His longtime friends said that during his final years he was still a sharpshooter, hands firm and steady carrying a loaded gun. He grew mangoes that were golden yellow; in the soft light of the mornings, it looked like a thousand stars were hanging off the branches of his trees. Apart from these facts, I knew little of my father in his final years. Hearing these stories from cousins whom he lived with after he moved out was like listening to tales of a stranger. Who was this man they spoke of so proudly? When I was growing up, I witnessed the unspeakable things he did to my mother, while both my older siblings were away in the city for college. At an early age, I had felt rage, fear, and helplessness in the course of a single breath. I spent nights doing homework in dingy motels with my mother because home wasn’t a safe place for us, and I developed uncontrollable chills that wouldn’t go away. I went to school in the same dirty uniform I had worn the previous day.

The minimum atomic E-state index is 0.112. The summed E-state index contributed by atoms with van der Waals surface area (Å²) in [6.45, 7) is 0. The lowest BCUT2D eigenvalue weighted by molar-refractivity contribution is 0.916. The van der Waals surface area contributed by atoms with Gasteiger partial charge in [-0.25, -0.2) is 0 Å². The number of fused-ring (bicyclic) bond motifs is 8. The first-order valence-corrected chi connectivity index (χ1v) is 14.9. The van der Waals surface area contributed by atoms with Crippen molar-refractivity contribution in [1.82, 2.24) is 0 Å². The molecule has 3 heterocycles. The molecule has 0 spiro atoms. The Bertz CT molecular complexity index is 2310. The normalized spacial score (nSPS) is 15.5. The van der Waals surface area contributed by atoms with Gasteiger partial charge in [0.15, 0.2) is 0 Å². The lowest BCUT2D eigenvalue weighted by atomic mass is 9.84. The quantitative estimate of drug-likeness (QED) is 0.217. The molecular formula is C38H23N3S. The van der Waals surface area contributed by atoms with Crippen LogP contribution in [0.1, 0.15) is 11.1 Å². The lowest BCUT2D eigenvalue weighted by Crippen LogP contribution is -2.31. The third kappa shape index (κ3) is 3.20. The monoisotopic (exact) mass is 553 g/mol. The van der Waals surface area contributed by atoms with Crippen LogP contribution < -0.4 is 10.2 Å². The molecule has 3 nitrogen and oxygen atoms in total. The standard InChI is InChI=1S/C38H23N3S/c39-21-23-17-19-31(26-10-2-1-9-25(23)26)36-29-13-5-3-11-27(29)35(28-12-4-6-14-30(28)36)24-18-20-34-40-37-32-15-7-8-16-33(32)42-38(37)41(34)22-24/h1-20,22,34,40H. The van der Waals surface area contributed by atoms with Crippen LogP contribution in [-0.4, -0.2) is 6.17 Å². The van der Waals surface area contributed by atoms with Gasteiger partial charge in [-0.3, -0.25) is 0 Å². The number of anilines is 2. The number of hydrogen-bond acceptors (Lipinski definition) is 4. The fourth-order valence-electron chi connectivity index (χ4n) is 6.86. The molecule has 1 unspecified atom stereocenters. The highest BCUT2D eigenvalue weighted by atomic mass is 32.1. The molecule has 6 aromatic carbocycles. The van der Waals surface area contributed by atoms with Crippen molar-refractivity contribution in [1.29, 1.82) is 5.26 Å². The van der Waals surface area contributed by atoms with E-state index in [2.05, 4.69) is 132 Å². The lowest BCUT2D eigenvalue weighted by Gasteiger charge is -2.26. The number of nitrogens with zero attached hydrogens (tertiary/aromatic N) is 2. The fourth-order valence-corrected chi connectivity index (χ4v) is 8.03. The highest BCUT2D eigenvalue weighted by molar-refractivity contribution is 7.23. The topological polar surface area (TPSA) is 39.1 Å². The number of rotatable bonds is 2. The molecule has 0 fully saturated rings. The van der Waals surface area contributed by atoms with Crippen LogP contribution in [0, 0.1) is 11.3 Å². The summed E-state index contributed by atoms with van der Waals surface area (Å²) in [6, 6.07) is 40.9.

The promise of finally leaving my small town and the bleak thoroughfare of my life after high school made it seem like my history was, in fact, escapable. In the city, I could begin again. It was only when I moved there for college and lost all connection with my father that I began to take note of all the dysfunctions that I had developed as a result of my particular childhood experiences. My trauma only manifested itself when I was in an environment free from danger, muddying the lenses through which I saw the world and slowly invading my mind like mildew. Around that time, I was diagnosed with chronic depression. It was revealed to me by a plump, mild-sounding therapist that I had been suffering from it since I started high school. It manifested itself in multiple ways: I alienated myself from people and tormented myself with my insecurities until I had no will to get out of bed, to eat, or to take a bath. In college sometimes weeks went by before I answered any of my mom’s or sister’s calls. I used all my allowance on cigarettes, and on some nights, I cried alone for no reason at all. For years, I had been flailing my arms at the world, confiding in resigned friends about my relentless fears and frustrations. I grappled with both the hard and simple questions: Will anyone ever love me? Will I ever be good enough? Why could I never fold my clothes correctly? Why did my mother keep forcing me to wear lipstick?